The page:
Another area of the business case to attack is step two: your chance of success. I recommend an extremely conservative chance of success because big data initiatives are inherently risky. That said, there are ways to improve your chances. If you take an agile approach and deliver tangible results from your strategy as soon as possible, not only will you increase your chances of success by clarifying unknowns in the marketplace, but you'll also accelerate your payback period, which is the amount of time it takes to recoup your investment. Practically, this is easier said than done; however, it's worth the extra effort.
Some other key things that increase your chance of success are scorecards and risk management. It's best to follow a data-driven approach, instrumenting your success with a scorecard. A scorecard first defines your success criteria, and then monitors your success during strategy execution. It also monitors key risks and assumptions. Big risks shouldn't come as a surprise. Your scorecard should give you adequate warning to make adjustments.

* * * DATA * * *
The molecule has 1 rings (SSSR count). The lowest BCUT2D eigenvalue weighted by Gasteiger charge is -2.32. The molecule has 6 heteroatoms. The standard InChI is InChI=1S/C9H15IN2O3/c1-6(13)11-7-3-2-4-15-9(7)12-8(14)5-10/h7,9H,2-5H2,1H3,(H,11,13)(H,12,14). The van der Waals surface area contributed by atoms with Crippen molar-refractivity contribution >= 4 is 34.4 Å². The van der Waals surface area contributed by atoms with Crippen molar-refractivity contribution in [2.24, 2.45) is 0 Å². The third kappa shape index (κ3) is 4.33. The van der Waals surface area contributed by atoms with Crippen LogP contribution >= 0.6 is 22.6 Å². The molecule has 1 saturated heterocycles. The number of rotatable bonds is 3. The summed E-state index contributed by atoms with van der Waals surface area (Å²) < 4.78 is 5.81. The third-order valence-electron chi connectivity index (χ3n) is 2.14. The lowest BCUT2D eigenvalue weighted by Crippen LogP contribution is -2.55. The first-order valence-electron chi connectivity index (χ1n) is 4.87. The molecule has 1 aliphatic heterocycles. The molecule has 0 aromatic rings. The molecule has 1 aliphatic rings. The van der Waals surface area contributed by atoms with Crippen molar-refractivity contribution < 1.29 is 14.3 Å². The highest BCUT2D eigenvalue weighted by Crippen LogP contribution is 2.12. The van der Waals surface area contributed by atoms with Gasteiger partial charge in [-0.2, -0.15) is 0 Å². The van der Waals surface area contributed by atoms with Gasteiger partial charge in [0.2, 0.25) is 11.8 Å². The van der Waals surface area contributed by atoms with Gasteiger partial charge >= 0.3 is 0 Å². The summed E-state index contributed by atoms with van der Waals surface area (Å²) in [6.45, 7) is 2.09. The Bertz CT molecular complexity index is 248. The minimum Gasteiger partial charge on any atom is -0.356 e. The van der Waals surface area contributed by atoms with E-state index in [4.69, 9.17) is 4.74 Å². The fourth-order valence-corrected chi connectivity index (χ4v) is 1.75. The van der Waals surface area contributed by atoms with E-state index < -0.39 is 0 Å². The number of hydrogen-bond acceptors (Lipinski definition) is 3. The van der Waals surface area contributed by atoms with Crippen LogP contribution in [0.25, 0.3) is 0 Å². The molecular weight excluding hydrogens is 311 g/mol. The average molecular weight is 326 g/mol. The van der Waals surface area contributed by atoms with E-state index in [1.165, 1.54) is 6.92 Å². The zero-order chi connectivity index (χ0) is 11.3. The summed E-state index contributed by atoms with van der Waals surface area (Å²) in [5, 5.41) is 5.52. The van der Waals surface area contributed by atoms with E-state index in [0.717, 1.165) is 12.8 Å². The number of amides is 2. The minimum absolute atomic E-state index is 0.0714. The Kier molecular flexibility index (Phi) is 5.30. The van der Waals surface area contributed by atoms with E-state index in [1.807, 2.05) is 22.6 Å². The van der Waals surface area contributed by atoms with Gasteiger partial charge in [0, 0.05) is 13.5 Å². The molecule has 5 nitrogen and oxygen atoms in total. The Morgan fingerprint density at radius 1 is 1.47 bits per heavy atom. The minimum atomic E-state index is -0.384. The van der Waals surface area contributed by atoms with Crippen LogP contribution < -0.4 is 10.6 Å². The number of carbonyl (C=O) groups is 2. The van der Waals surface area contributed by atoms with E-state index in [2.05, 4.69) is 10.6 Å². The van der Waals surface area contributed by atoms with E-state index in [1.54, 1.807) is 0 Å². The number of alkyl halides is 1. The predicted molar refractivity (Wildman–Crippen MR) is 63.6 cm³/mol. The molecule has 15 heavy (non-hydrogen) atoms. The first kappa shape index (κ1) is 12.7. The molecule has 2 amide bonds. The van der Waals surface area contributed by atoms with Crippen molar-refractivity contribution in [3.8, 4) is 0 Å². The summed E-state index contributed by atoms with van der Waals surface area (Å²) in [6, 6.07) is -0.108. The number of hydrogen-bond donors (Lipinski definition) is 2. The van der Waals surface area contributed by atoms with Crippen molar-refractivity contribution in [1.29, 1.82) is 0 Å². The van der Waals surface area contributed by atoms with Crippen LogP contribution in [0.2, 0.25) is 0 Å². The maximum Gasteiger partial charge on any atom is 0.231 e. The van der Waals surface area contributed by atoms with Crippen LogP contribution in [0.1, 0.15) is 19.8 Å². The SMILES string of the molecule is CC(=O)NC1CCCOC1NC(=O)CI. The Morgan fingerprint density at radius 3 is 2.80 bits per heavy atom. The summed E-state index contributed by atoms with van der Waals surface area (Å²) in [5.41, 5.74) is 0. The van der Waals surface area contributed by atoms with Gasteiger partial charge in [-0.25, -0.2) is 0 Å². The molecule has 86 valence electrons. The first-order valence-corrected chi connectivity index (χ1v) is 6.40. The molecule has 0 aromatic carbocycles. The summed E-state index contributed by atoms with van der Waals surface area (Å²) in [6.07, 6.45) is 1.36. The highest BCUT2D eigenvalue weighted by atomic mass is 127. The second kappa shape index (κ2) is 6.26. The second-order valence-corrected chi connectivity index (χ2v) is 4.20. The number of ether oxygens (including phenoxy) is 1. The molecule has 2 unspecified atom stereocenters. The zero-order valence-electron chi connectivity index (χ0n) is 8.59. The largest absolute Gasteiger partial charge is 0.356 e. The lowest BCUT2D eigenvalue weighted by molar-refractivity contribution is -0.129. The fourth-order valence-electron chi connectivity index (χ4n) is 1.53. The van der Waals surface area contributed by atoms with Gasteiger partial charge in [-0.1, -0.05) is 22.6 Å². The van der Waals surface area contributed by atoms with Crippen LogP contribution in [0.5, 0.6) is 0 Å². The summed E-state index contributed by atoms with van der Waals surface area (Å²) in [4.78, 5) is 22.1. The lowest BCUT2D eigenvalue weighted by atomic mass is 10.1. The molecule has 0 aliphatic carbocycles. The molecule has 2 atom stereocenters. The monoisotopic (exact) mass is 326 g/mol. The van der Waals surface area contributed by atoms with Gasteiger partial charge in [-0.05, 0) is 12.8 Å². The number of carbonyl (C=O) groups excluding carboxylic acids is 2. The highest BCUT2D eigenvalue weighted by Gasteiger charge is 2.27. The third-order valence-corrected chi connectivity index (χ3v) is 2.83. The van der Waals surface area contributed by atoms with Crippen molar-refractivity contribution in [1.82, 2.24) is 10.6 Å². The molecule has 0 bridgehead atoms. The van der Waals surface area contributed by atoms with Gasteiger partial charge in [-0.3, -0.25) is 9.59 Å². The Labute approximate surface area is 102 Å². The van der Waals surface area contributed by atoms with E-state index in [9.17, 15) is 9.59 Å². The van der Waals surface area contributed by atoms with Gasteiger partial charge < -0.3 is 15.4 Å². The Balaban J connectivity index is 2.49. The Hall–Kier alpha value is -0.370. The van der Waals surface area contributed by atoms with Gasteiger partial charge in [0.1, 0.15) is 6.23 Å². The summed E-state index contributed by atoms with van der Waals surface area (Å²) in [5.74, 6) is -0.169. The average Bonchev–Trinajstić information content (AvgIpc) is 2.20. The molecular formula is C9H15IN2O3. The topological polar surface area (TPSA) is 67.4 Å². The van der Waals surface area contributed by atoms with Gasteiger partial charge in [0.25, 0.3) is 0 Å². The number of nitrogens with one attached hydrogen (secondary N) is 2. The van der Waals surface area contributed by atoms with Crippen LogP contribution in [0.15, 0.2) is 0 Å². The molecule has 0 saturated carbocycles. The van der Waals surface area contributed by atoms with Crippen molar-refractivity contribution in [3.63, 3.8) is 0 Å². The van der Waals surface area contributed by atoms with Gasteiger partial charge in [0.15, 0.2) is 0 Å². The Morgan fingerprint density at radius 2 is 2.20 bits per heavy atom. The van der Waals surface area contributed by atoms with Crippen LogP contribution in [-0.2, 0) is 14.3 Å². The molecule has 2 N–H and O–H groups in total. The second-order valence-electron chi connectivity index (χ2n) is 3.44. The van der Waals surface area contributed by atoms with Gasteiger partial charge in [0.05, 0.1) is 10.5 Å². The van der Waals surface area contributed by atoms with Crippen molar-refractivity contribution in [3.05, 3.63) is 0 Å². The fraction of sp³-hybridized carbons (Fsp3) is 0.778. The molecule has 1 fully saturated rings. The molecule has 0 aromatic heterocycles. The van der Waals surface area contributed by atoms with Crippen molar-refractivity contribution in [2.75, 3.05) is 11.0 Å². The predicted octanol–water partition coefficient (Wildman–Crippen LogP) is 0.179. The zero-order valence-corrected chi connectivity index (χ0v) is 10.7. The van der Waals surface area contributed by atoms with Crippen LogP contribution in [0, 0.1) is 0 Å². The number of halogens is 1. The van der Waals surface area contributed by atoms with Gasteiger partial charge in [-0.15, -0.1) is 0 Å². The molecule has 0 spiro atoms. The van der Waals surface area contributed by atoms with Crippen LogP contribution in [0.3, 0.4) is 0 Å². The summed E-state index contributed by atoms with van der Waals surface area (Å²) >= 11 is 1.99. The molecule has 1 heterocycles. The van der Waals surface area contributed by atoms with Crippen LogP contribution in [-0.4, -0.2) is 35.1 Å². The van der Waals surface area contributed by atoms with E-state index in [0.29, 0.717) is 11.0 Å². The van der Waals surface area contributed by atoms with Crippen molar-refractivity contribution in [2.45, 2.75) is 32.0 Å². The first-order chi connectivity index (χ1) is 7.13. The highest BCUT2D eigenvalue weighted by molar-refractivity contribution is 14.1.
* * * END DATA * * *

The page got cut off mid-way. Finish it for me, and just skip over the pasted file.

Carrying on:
Big data shopping
Once you have a good idea of how much you can spend on big data, it's time to make a shopping list. Don't be disappointed or upset if everything on your shopping list adds up to more than you should spend. This is actually a blessing in disguise; your diligence in building your business case has just saved you from making a bad decision.
Obviously, you shouldn't spend more than the expected value of big data's contribution to your strategy; however, this is not your spending threshold. In our earlier example, we had a $3.25 million expected value of big data's contribution. If we then spent $3.25 million on big data, we would have no return on our investment. That's not too smart. In fact, your spending should only be a fraction of your expected contribution value—one tenth is ideal, but one third isn't bad. You really shouldn't exceed half of your expected contribution value. So in our example, if your big data shopping list came up to $2 million, I'd recommend you pass, even though you're staring at a vetted $10 million upside.